For RHIO advocates, watching Congress debate health information technology can be frustrating, as too often bipartisan support for the concept in general gives way to partisan bickering and stalled legislation regarding the details. But this year may be different.
The Wired for Health Care Quality Act of 2007 (S. 1693), the omnibus health information technology bill, has bipartisan support and provides for RHIO grant funding, according to David Roberts, HIMSS' vice president of government relations. Among its many provisions, the bill would authorize $139 million in both 2008 and 2009 to establish grants creating regional or local health information systems. Eligible groups would have to provide matching funds of $1 for every $2 in federal funding.
Although the bill recently passed the Health Education, Labor and Pensions Committee, it is running into some opposition, Roberts says. "Some advocates argue it doesn't do enough to address privacy concerns," he notes. Also, Bush administration officials have said they oppose grant funding to promote health IT. They would prefer to support healthcare businesses paying for IT improvements as part of their normal costs. "This administration is determined to provide leadership but not funding for health IT," Roberts says.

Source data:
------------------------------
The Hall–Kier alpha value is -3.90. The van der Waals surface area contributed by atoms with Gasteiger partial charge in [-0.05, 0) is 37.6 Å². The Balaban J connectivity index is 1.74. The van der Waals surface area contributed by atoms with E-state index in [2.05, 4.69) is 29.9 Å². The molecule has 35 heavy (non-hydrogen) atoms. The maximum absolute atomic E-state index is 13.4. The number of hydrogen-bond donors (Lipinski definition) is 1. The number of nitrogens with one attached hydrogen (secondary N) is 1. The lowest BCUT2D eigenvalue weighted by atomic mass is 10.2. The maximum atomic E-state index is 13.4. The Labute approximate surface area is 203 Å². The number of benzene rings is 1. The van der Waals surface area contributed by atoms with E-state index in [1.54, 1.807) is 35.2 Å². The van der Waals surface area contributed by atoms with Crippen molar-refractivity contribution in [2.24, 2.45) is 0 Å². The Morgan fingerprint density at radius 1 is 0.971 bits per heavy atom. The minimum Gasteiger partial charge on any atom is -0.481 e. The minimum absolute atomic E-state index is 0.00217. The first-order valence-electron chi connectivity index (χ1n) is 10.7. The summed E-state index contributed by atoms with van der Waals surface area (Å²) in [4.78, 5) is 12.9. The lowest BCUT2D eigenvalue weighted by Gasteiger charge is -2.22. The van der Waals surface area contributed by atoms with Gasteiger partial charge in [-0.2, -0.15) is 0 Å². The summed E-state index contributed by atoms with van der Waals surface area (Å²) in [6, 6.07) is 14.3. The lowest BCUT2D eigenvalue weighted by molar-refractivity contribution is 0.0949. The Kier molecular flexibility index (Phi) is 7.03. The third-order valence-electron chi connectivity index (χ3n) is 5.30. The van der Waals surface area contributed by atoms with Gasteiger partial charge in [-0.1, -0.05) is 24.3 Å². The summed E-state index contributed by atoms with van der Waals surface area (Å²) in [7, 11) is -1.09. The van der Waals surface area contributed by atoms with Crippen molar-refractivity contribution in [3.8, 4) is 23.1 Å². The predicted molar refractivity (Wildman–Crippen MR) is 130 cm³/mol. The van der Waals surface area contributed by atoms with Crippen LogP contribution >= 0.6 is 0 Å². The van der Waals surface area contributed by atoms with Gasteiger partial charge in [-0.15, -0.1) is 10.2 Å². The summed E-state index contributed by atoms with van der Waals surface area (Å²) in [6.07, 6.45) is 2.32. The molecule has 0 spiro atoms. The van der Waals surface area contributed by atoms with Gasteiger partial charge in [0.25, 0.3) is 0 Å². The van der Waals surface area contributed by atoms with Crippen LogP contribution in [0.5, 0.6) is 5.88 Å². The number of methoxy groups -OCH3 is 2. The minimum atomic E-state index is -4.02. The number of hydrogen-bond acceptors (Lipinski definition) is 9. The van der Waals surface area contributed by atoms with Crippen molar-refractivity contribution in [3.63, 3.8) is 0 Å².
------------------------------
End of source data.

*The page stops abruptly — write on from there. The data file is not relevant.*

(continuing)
As the bill moves forward, "The privacy concerns will be looked at, but the grants will stay," Roberts predicts. He added that while nothing major is brewing in terms of new regulations from the U.S. Department of Health and Human Services, RHIO watchers should keep their eyes on state capitals. "There is a lot of activity in legislatures to create state-level RHIOs," he says, including in Washington state and Rhode Island.
Privacy and security issues are important outside the Beltway too, but for most RHIOs it's still too early to tell if the privacy policies they've agreed to will work, says Sheera Rosenfeld, director of the health information technology practice at Avalere Health LLC, a Washington, D.C., consulting firm focused on healthcare business strategy and public policy. "Many have adopted (privacy) policies of their largest members such as hospitals," she says. "It may be that they will have to revisit them and evolve an overarching policy that better fits the whole entity."
An author of the June 2007 report "Privacy, Security and the Regional Health Information Organization," conducted for the California Healthcare Foundation, Rosenfeld says that although RHIOs are being built to improve care delivery to patients, the organizations are having trouble engaging consumers. "Many are doing focus groups, or putting a consumer advocate on their board. There's a recognition patients needs to be in the mix, but it is not playing out yet," she says.
Sticky privacy issues include how consumers should be able to interact with their data and whether they should be allowed to limit how their personal data is used. Rosenfeld says many RHIOs are moving toward having a consumer portal, but allowing patients to limit access is technically complex and raises issues about what information providers need access to. Consumer portals will happen eventually, but she added, "It's far less likely that consumers will be able to micromanage that information."David Raths is a contributing writer based in Philadelphia